Jon Reitmeyer of NJSpotlight writes that State Treasury officials support the idea of issuing $4 billion in bonds so the State can make a $4.9 billion pension contribution ($4.2 billion of which is making up for past pension underfunding). The idea is apparently that the State can borrow at 2% (at an annual cost of $400 million) and “earn” the 7% assumed rate of return.
But this arbitrage is the same rationale that supported the disastrous pension obligation bond deal (POB) deal in 1997. That POB deal between the NJEA and Governor Whitman borrowed $2.8 billion but will ultimately end up costing the state over $10 billion. That’s the reason why legislature banned POBs subsequently.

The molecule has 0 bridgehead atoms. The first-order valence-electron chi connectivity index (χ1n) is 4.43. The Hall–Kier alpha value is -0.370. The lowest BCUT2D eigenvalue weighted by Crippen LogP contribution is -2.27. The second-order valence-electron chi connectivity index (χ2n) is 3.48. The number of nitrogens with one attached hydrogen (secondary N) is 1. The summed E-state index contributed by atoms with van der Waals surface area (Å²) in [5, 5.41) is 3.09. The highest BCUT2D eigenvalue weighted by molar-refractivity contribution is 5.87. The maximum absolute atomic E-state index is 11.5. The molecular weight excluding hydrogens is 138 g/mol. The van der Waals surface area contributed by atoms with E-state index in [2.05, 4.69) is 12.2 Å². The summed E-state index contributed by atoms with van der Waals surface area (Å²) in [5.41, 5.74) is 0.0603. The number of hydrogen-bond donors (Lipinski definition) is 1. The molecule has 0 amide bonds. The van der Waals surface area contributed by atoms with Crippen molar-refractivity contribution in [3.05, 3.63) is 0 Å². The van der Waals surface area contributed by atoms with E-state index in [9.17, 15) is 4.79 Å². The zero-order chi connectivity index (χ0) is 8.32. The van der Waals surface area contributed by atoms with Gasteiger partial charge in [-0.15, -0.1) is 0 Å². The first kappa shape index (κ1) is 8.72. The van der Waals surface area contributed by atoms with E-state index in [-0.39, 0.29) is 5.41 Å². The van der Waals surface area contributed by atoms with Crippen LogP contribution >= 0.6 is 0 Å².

But using bonds to fund the pension contribution is in effect issuing POBs again. Yes, the borrowing rate will be lower than in 1997, but stocks can go up and down. In any year that returns are negative, NJ will be effectively adding minus $400 million to whatever investment losses there are.
Moreover, NJ would be using debt to pay off debt, which just kicks the can down the road. The bond-rating agency S&P said it best: our review “will particularly focus on the ultimate size of the structural budget deficit and how it might persist into future fiscal years. We will also be evaluating the state’s liability structure in light of the adopted budget’s amount of new bonding.”
In other words, debt is debt. Reducing $4.2 billion of pension debt by issuing $4 billion of bonds does not improve the state’s overall fiscal condition. It just pours good money after bad and passes the costs on to future generations.